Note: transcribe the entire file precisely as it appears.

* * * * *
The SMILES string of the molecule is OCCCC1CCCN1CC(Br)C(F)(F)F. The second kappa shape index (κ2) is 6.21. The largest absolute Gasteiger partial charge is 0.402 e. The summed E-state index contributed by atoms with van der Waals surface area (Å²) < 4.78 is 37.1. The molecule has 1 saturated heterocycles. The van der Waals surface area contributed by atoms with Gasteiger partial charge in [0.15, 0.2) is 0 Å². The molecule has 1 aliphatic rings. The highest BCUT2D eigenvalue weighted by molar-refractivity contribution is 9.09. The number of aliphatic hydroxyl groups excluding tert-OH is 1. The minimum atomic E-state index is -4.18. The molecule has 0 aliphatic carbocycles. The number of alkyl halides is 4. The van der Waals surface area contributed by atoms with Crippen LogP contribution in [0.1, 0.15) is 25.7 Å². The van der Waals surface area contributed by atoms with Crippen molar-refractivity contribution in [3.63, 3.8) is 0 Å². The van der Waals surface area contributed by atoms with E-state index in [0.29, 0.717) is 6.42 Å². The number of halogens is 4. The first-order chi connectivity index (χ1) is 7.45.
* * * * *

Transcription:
The SMILES string of the molecule is OCCCC1CCCN1CC(Br)C(F)(F)F. The second kappa shape index (κ2) is 6.21. The largest absolute Gasteiger partial charge is 0.402 e. The summed E-state index contributed by atoms with van der Waals surface area (Å²) < 4.78 is 37.1. The molecule has 1 saturated heterocycles. The van der Waals surface area contributed by atoms with Gasteiger partial charge in [0.15, 0.2) is 0 Å². The molecule has 1 aliphatic rings. The highest BCUT2D eigenvalue weighted by molar-refractivity contribution is 9.09. The number of aliphatic hydroxyl groups excluding tert-OH is 1. The minimum atomic E-state index is -4.18. The molecule has 0 aliphatic carbocycles. The number of alkyl halides is 4. The van der Waals surface area contributed by atoms with Crippen LogP contribution in [0.1, 0.15) is 25.7 Å². The van der Waals surface area contributed by atoms with Crippen molar-refractivity contribution in [3.63, 3.8) is 0 Å². The van der Waals surface area contributed by atoms with E-state index in [0.29, 0.717) is 6.42 Å². The number of halogens is 4. The first-order chi connectivity index (χ1) is 7.45.